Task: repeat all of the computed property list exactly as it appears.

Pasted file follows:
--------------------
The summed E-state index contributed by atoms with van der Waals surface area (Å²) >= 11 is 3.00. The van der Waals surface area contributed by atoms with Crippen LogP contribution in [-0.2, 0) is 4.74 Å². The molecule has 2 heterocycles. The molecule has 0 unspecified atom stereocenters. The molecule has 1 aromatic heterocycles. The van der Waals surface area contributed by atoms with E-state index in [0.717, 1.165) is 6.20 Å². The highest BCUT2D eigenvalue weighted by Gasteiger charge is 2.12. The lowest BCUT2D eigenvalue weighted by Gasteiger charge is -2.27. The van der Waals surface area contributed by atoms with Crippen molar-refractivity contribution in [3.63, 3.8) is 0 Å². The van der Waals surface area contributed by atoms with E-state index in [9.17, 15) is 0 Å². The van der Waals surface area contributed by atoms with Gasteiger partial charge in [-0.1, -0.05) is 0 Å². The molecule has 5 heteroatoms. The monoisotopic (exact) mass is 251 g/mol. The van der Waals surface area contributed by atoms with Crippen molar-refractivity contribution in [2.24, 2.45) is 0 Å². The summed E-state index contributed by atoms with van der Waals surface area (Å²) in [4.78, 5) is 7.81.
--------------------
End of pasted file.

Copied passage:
The summed E-state index contributed by atoms with van der Waals surface area (Å²) >= 11 is 3.00. The van der Waals surface area contributed by atoms with Crippen LogP contribution in [-0.2, 0) is 4.74 Å². The molecule has 2 heterocycles. The molecule has 0 unspecified atom stereocenters. The molecule has 1 aromatic heterocycles. The van der Waals surface area contributed by atoms with E-state index in [0.717, 1.165) is 6.20 Å². The highest BCUT2D eigenvalue weighted by Gasteiger charge is 2.12. The lowest BCUT2D eigenvalue weighted by Gasteiger charge is -2.27. The van der Waals surface area contributed by atoms with Crippen molar-refractivity contribution in [3.63, 3.8) is 0 Å². The van der Waals surface area contributed by atoms with E-state index in [9.17, 15) is 0 Å². The van der Waals surface area contributed by atoms with Gasteiger partial charge in [-0.1, -0.05) is 0 Å². The molecule has 5 heteroatoms. The monoisotopic (exact) mass is 251 g/mol. The van der Waals surface area contributed by atoms with Crippen molar-refractivity contribution in [2.24, 2.45) is 0 Å². The summed E-state index contributed by atoms with van der Waals surface area (Å²) in [4.78, 5) is 7.81.